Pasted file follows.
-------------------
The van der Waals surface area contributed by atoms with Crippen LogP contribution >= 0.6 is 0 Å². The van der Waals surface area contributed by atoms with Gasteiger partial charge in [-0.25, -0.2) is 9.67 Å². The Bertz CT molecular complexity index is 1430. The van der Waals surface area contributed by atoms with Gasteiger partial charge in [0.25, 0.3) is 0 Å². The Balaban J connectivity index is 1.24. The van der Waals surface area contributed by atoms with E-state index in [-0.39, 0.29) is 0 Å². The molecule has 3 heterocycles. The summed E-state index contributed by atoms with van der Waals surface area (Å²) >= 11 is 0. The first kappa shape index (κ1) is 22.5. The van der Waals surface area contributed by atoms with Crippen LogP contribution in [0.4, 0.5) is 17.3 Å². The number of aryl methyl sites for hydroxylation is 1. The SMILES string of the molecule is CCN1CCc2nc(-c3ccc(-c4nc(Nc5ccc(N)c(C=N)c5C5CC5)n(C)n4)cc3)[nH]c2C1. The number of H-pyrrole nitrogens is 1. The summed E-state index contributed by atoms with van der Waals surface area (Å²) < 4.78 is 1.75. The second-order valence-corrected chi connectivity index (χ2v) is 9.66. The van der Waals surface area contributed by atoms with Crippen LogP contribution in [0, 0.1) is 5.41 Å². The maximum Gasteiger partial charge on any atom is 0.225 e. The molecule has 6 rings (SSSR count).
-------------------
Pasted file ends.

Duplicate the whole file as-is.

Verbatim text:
The van der Waals surface area contributed by atoms with Crippen LogP contribution >= 0.6 is 0 Å². The van der Waals surface area contributed by atoms with Gasteiger partial charge in [-0.25, -0.2) is 9.67 Å². The Bertz CT molecular complexity index is 1430. The van der Waals surface area contributed by atoms with Gasteiger partial charge in [0.25, 0.3) is 0 Å². The Balaban J connectivity index is 1.24. The van der Waals surface area contributed by atoms with E-state index in [-0.39, 0.29) is 0 Å². The molecule has 3 heterocycles. The summed E-state index contributed by atoms with van der Waals surface area (Å²) >= 11 is 0. The first kappa shape index (κ1) is 22.5. The van der Waals surface area contributed by atoms with Crippen LogP contribution in [0.4, 0.5) is 17.3 Å². The number of aryl methyl sites for hydroxylation is 1. The SMILES string of the molecule is CCN1CCc2nc(-c3ccc(-c4nc(Nc5ccc(N)c(C=N)c5C5CC5)n(C)n4)cc3)[nH]c2C1. The number of H-pyrrole nitrogens is 1. The summed E-state index contributed by atoms with van der Waals surface area (Å²) < 4.78 is 1.75. The second-order valence-corrected chi connectivity index (χ2v) is 9.66. The van der Waals surface area contributed by atoms with Crippen LogP contribution in [0, 0.1) is 5.41 Å². The maximum Gasteiger partial charge on any atom is 0.225 e. The molecule has 6 rings (SSSR count).